I first started getting into the No-Neck Blues Band during my last few years of high school, a time when I was fortunate enough to be surrounded by friends and acquaintances who were as passionate about music listening and discussion as I was . . . which meant that, occasionally, I was faced with the challenge of answering an always-difficult classic question—”What do you like about this?” It’s often hard to elucidate what it actually is you enjoy about something, especially when you’re new to it and don’t know nearly as much as you think you do (I definitely was, and still am, one of the distinct species of “that kid”), but I eventually found an explanation for the appeal of No-Neck’s loose, idiosyncratic musical messes in a sort of spatial analogy: many of their recordings begin in disconnected, disparate disorder and gradually, fluidly progress into something more coherent, an approach mined by many, granted, but few to the cathartic heights of the Band. I deploy this (characteristically) long-winded introduction to give me the tools I need to express my appreciation for something newer and less familiar: Austrian duo Libramar’s second tape in a pair of debut documents, volume one of Parts of Caves (the other, released on September 23, is volume one of Dronau Canal). To record this ramshackle sheaf of tracks, Roy Culbertson III and Lucas Henao melded minds in a Vienna “dungeon” with a collaborative arsenal of synths and other electronics, percussion, and field recordings, drawing from both abstract textural sensibilities and metered tribal/ritualistic sonics to sculpt invocations of psychedelic occultism. The No-Neck comparison is probably most earned by opener “The Cage Holds It All Together,” a lengthy sprawl in which my “picking up the pieces” image is also found; though Culbertson and Henao remain eternally reticent in their use of rhythm, dynamic progression, and harmonic resolution, the tiny fragments that are present work miracles. They even somehow manage to keep me spellbound through the last second of the ultra-minimal “Beat Leftover,” and its effectiveness as a closer is a testament to the singular accomplishments made here.

Review: Joanna Mattrey – Dirge (Dear Life, Sep 24)

In addition to being a significant presence in the vast network of artists, creatives, writers, and appreciators I’ve joined in Brooklyn, violist Joanna Mattrey is one of a select but talented few musicians staking out their lot in the valley between legends Polly Bradfield and Henry Flynt, each of them combining a unique ratio of subversive extended techniques and earthen fiddle-folk simplicity to form their own approach. Unlike many of the tenants of this valley I’m fond of (Alex Cunningham, Tijana Stanković, Gabby Fluke-Mogul), Mattrey’s primary instrument is not the violin, but that doesn’t stop her from drawing all kinds of influence inside and out of the ongoing tradition of shouldered string instrument abstraction. For Dirge, however, she picks up the rare but distinctive Stroh violin (a violin primitively amplified by a flared metal trumpet bell; some real steampunk shit) to weave this delicate septet of tracks, its unusual sonic properties surrounding even the more conventional stretches with an ephemeral, almost ghostly tincture. Mattrey’s poignant, amorphous laments might resemble an actual solo dirge one might hear at a funeral at one moment and a harrowing musicalization of the raw sound of grief itself at another, but as a whole they are fundamentally indebted to the basic rhythms of human existence—inhale/exhale, heartbeat, movement both pragmatic and expressive—and reliably proceed as such, making Dirge a record that, for all of its shrieking abrasion, feels very much like home. I’m not sure anything better sums this up than “Bellows,” the brief yet memorable closer that reaches out with a welcoming embrace of distance, warmth, and light.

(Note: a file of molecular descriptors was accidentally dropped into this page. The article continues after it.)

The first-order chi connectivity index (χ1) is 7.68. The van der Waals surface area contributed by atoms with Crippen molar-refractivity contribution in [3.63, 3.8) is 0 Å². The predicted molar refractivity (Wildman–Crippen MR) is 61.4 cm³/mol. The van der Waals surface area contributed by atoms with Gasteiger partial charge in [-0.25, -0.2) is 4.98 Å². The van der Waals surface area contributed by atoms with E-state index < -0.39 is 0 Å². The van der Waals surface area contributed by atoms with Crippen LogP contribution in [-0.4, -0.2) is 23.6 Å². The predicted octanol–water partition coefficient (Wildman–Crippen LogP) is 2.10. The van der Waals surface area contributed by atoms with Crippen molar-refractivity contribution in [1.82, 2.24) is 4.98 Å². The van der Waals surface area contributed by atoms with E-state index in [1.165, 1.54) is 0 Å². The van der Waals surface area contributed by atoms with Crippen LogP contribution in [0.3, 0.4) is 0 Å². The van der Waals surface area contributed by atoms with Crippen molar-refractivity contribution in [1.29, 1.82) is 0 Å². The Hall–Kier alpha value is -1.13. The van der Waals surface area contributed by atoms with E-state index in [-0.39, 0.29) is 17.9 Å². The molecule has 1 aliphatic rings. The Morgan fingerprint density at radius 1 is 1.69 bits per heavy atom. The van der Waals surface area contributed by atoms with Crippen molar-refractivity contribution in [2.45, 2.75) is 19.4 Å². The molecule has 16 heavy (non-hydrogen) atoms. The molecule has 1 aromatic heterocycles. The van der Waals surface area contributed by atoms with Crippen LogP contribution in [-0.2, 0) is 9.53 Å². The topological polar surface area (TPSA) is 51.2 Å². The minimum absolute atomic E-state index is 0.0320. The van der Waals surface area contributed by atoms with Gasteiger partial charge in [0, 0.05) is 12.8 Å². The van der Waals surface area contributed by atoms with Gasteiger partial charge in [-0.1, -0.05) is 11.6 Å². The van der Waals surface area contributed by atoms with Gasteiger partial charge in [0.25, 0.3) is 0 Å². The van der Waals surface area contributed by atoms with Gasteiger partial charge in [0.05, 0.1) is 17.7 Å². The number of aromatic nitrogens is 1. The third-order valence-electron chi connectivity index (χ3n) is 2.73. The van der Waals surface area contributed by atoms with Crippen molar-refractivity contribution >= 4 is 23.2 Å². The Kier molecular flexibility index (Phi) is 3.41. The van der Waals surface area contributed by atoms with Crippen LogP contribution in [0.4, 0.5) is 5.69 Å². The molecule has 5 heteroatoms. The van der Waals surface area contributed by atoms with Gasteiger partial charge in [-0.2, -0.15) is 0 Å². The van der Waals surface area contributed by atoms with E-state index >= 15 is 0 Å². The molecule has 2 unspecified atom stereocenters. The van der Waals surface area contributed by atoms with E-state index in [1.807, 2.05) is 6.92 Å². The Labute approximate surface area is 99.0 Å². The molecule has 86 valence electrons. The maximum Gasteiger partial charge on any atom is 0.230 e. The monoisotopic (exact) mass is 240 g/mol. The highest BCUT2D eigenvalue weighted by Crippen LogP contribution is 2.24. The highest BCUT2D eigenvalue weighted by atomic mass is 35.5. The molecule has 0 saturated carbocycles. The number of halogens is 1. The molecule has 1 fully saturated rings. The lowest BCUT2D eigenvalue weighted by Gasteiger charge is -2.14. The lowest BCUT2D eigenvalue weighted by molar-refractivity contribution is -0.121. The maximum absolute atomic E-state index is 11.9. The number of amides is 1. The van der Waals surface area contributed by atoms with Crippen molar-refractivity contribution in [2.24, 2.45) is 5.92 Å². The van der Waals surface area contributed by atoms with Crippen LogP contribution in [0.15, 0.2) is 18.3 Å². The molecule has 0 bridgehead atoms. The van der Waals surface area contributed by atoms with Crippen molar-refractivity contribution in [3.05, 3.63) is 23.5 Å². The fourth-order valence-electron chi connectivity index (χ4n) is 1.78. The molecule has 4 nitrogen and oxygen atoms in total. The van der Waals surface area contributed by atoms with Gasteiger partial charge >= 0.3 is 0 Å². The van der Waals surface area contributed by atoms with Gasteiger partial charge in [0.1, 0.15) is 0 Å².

Review: Princesse Isabelle d’Évreux – Cogito Ergo Sum Paradox (self-released, Sep 24)

The Finns strike again, this time with the digital-only Cogito Ergo Sum Paradox via a new alias from prolific Helsinki artist Paju Talvilintu (a.k.a. Static Noise Bird)—perhaps a historically dubious portmanteau of French royalty is the only kind of linguistic conduit that won’t crumple or shatter when these vicious sounds are forced through it. Under their primary moniker as well as many others, Talvilintu has explored all shapes, sizes, and shades of abstract music, but as Princesse Isabelle d’Évreux they scorch the barren earth with violent, radiating shockwaves of shrieking electronics, thick seismic churns, and crisply mixed pedal-chain blasts that wax and wane between hyperactive structural splintering and hypnotic stagnancy. Besides the obviously appealing image the title evokes, “Scythe Wielding Girlfriend” offers an elastic sonic storm of the meticulously spaced, eviscerating psychedelic crackle arrays that they and their countrymen always seem to pull off so perfectly, while “Tortured = Pleasured” falls into deep, confining grooves of static between moments of wrack and wrath. The bleak “Erase Me, I Don’t Wanna Be Perceived” is perhaps the most summative demonstration of Talvilintu’s virtuosic noise wrangling, with detailed concrete-scrape cross-sections quickly but carefully exploding into unrelenting chaos, complete with strangely rhythmic blares of some dying machine.

Review: Edward Sol – Go and Get Dressed (Quasi Pop, Sep 23)